I carry no phone
An aspiring Luddite
In a wired world.
Jeff Berry is an early adopter of the Internet and the Web, a late adopter of Twitter, and declines to adopt Facebook. With the death of Google+, he's experimenting with federated platforms. He admins a medievalist Mastodon instance, and can found on the PlusPora diaspora pod. He hates cell-phones.
This week I finish up with the recipes from the Culinary Historians of New York talk a few weeks ago ...
The recipe for Flathonys, a Fifteenth-Century custard featuring ale as part of the liquid, is pretty straightforward, and also good as written. That's the version that I presented for the CHNY talk. But as I was working on it, I though to myself, "It's got beer and eggs already, what could possibly make it better?" The answer, of course, was bacon. So, I experimented a bit more and present here a second variation.
First, from British Library Harley MS 4016, dated to the mid Fifteenth Century, and reproduced in "Two Fifteenth-Century Cookery-Books," edited by Thomas Austin:
Flathonys¶Take mylke, and yolkes of egges, and ale, and drawe hem thorgh a straynour, with white sugar or blak, And melt faire butter, and put thereto salt, and make fair coffyns, and put hem into a Nowne til þei be a litull hard ; þen take a pile, and a dissh fastned there-on, and fill þe coffyns therewith of the seid stuffe and late hem bake a while. And þen take hem oute, and serve him forthe, and caste Sugar ynogh on hem.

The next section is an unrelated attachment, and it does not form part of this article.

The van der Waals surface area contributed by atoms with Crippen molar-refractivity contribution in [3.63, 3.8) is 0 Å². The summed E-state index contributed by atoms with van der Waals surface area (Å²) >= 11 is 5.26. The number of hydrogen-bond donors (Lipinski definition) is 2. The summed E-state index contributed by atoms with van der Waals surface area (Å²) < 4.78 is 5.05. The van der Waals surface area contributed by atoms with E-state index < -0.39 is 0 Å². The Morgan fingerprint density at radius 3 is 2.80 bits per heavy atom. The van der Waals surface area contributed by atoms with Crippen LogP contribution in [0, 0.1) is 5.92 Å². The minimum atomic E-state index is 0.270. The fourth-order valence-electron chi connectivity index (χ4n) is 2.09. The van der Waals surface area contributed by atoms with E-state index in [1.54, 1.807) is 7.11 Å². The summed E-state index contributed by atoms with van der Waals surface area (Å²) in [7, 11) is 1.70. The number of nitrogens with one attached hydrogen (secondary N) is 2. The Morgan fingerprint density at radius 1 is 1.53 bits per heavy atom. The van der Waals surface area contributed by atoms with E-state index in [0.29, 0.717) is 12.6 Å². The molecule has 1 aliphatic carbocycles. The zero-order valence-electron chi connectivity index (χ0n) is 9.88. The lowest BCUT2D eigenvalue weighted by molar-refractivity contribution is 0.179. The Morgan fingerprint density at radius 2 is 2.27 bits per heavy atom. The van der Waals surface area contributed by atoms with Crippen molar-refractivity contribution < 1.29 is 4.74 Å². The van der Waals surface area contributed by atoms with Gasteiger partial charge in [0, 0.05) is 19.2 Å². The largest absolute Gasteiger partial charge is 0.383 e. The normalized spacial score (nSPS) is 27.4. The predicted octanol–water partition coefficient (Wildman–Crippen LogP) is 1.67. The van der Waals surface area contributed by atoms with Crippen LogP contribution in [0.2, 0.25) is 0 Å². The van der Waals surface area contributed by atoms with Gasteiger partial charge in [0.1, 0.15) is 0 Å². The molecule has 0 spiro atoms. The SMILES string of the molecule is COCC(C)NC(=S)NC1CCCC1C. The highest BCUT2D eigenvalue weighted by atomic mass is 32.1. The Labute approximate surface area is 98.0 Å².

The only question here is one of proportions. The ones below work fairly well.
Flathonys, Ale Custard
The texture is interesting, since even if I beat the ale thoroughly, there seems to be a little carbon-dioxide trapped in it to make it bubble up just a hair. The taste is also interesting, sweet and rich, but with just a hint of flavor that we don't usually find in a custard.
The idea of adding some other texture, crunchy or chewy rather than smooth, as well as a bit of salty kick led me to the following adjustment.
Take three of four slices of bacon and line a muffin tin with them. If you are feeling ambituous, weave them together before you do. Bake the bacon cup at 400F for twenty minutes or more, until it has the texture you want, chewy or crispy. The main thing is to be sure to render out most of the fat. Drain the fat and let cool. Make the custard as above, fill the tin and bake as above. Cool and turn out to serve.
Especially with the bacon involved, a sort of caramel sauce develops in this version. (At least, it did when I made it.) The bacon adds a welcome bit of salt, and some nice chewy bits - since I like my bacon chewy.
If making the "cup" is too much hassle, simply cooking up some lardons or bacon bits, draining and cooling them, then adding them would also work nicely.
As a final note, I also find that one can skip the pastry entirely if so inclined, and simply bake them in ramekins or the muffin tin, with good results.